Foreign Workers Squeezed By New Chinese Law


By Alain Arnaud

Paying half their wages into social security – since autumn that’s been the harsh reality for the 230,000 foreigners working in China, many already taxed at home.

Swiss expats and business representatives are by and large unhappy with the situation and have appealed to Bern for help.

Forced to pay unemployment insurance? Fair enough. But according to Chinese law, foreigners who lose their job have to leave the country. Medical cover? Great, but that’s only for public hospitals, into which foreigners rarely venture.

A pension fund? Good idea, but when foreign workers retire, they are asked to return home. Maternity benefit? OK, but what happens if you have a second or third child in a country with a one-child policy?

These are some of the unanswered questions raised by China’s new social security law.

Since October 15, every foreigner with a permit to work in China is supposed to pay tax.

The sum can be up to 50 per cent of their salary, of which three-quarters is paid by the employer and one quarter by the employee.


“If I have to pay anything, I’m going to resign and leave China,” said one Swiss in Beijing who works for a Swiss employer.

Like the vast majority of his expatriate colleagues, he remains connected to the Swiss system and would thus be taxed twice. Many people think this is unacceptable.

“You work in China – so adapt to Chinese laws.” This was the response of Xu Yanjun, head of the Chinese ministry for human resources and social security, at a media conference at the end of October.

He had called the gathering to try to explain the contradictions of the new law. In fact, all he succeeded in doing was adding to the confusion, admitting that modes of enforcement had yet to be established.

By mid-December, people still don’t know how much, where and how to pay.

The only certainty – hammered out by Xu – is that the law is in force.


“What bothers us is that this law appeared unexpectedly,” said Robert Wiest, vice-president of the Sino-Swiss chamber of commerce in Beijing. “But our aim is not to oppose it.”

In August, however, the chamber of commerce asked the Swiss government to intervene and limit the negative impact the law would have on the business community in China.

The chamber’s position, relayed to Bern via the Swiss embassy in Beijing, stresses the desire to obtain an exemption for those employees already taxed in Switzerland.

Germany and South Korea already enjoy an exemption agreement. Ten or so other countries – including France and Belgium – have begun talks with China.

After a long silence, the Federal Social Insurance Office said it was prepared at the beginning of November to open exploratory talks with China.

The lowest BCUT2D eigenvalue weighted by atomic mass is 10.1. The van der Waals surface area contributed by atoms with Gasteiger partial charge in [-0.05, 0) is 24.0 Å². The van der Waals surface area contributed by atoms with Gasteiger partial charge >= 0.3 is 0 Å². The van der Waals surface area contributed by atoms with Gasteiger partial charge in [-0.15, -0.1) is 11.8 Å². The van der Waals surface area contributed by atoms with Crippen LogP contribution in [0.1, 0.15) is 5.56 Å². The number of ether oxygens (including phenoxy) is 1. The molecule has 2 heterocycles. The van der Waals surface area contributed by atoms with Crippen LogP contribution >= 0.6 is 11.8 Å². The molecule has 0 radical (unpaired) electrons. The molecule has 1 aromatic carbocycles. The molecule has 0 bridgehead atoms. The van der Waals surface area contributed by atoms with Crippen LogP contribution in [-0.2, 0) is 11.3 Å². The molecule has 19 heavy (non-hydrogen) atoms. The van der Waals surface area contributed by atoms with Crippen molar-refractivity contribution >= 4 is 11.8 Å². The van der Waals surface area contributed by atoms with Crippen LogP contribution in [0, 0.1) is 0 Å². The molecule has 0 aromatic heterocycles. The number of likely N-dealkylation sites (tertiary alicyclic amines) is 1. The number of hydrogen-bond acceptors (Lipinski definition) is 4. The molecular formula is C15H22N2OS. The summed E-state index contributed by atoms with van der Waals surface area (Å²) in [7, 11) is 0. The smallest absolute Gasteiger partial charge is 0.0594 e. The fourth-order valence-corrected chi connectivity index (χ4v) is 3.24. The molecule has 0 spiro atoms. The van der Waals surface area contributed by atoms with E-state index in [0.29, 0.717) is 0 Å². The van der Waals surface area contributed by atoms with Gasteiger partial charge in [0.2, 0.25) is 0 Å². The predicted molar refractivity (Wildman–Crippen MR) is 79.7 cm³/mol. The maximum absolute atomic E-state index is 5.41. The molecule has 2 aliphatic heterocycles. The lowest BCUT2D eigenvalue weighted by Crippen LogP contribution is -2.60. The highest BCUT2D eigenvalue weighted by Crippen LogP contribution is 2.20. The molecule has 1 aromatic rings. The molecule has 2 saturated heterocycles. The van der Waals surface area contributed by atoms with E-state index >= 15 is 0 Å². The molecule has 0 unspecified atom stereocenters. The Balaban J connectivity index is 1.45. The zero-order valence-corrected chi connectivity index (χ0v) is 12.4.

Stéphanie Koch, in charge of the dossier at the federal office, confirmed Switzerland wanted to send a delegation to China in the second half of 2012. The exact date will depend on the Chinese diaries.

Koch said that if it’s decided to begin negotiations with a view to a bilateral agreement on social insurance – and if this agreement foresees a tax exemption – it will apply in principle to both parties.

“Normal evolution”

In the meantime, employers are building up reserves for the day when they have to pay up.

The bill’s going to be steep, especially for those who employ many foreigners.

The law does, however, contain a cap – equivalent to three times the average local salary. Thus contributions shouldn’t exceed SFr600-700 ($640- 745) per month per worker.

That’s just the beginning, said Wiest, who expects the introduction of other taxes in the coming years.

“I think that’s part of the normal evolution of a country that wants to develop its social security system,” he said. “All the same, the fact is that doing business in China is becoming increasingly expensive.”

In response to the concerns of foreign companies, Xinhua, the official news agency, sharply criticised their claims for special treatment.

Not all bad

But not all foreigners complain. Batiste Pilet, representative in China of a Geneva travel agency, will pay like everyone else.

Because his first job was in Beijing, he’s never been taxed in Switzerland. And the fact that he married a Chinese means he can stay in China even if he loses his job.

“When I retire in 30 years, it’s possible that retirement in China will have become
attractive,” he said.

“Maybe there’ll be foreigners who dream of benefiting from it.”

(Translated by Thomas Stephens)


swissinfo is an enterprise of the Swiss Broadcasting Corporation (SBC). Its role is to inform Swiss living abroad about events in their homeland and to raise awareness of Switzerland in other countries. swissinfo achieves this through its nine-language internet news and information platform.

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